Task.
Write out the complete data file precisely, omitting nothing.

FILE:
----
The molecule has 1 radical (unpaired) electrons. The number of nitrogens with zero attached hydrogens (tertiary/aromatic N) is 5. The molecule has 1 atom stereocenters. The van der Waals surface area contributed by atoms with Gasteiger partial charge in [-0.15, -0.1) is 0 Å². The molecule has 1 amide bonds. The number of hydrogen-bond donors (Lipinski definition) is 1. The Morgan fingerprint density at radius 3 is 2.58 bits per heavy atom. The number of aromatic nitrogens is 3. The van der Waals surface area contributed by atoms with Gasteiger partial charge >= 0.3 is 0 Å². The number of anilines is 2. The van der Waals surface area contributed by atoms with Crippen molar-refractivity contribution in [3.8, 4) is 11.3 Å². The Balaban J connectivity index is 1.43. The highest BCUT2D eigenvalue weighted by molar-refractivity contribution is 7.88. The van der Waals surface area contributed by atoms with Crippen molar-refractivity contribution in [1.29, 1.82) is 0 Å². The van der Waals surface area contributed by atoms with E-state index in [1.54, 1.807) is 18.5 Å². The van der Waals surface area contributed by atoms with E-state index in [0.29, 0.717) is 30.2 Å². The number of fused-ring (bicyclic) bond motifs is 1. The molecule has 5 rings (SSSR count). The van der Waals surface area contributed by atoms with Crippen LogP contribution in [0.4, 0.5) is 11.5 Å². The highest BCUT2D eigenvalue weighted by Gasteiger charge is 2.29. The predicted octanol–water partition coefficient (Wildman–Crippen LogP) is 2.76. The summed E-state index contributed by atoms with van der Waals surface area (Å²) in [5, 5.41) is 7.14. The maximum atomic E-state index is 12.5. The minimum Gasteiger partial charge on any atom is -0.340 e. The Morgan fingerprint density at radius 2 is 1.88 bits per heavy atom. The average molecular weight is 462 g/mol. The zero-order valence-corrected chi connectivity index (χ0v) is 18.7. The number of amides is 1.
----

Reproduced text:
The molecule has 1 radical (unpaired) electrons. The number of nitrogens with zero attached hydrogens (tertiary/aromatic N) is 5. The molecule has 1 atom stereocenters. The van der Waals surface area contributed by atoms with Gasteiger partial charge in [-0.15, -0.1) is 0 Å². The molecule has 1 amide bonds. The number of hydrogen-bond donors (Lipinski definition) is 1. The Morgan fingerprint density at radius 3 is 2.58 bits per heavy atom. The number of aromatic nitrogens is 3. The van der Waals surface area contributed by atoms with Gasteiger partial charge >= 0.3 is 0 Å². The number of anilines is 2. The van der Waals surface area contributed by atoms with Crippen molar-refractivity contribution in [3.8, 4) is 11.3 Å². The Balaban J connectivity index is 1.43. The highest BCUT2D eigenvalue weighted by molar-refractivity contribution is 7.88. The van der Waals surface area contributed by atoms with Crippen molar-refractivity contribution in [1.29, 1.82) is 0 Å². The van der Waals surface area contributed by atoms with E-state index in [1.54, 1.807) is 18.5 Å². The van der Waals surface area contributed by atoms with E-state index in [0.29, 0.717) is 30.2 Å². The number of fused-ring (bicyclic) bond motifs is 1. The molecule has 5 rings (SSSR count). The van der Waals surface area contributed by atoms with Crippen LogP contribution in [0.4, 0.5) is 11.5 Å². The highest BCUT2D eigenvalue weighted by Gasteiger charge is 2.29. The predicted octanol–water partition coefficient (Wildman–Crippen LogP) is 2.76. The summed E-state index contributed by atoms with van der Waals surface area (Å²) in [5, 5.41) is 7.14. The maximum atomic E-state index is 12.5. The minimum Gasteiger partial charge on any atom is -0.340 e. The Morgan fingerprint density at radius 2 is 1.88 bits per heavy atom. The average molecular weight is 462 g/mol. The zero-order valence-corrected chi connectivity index (χ0v) is 18.7. The number of amides is 1.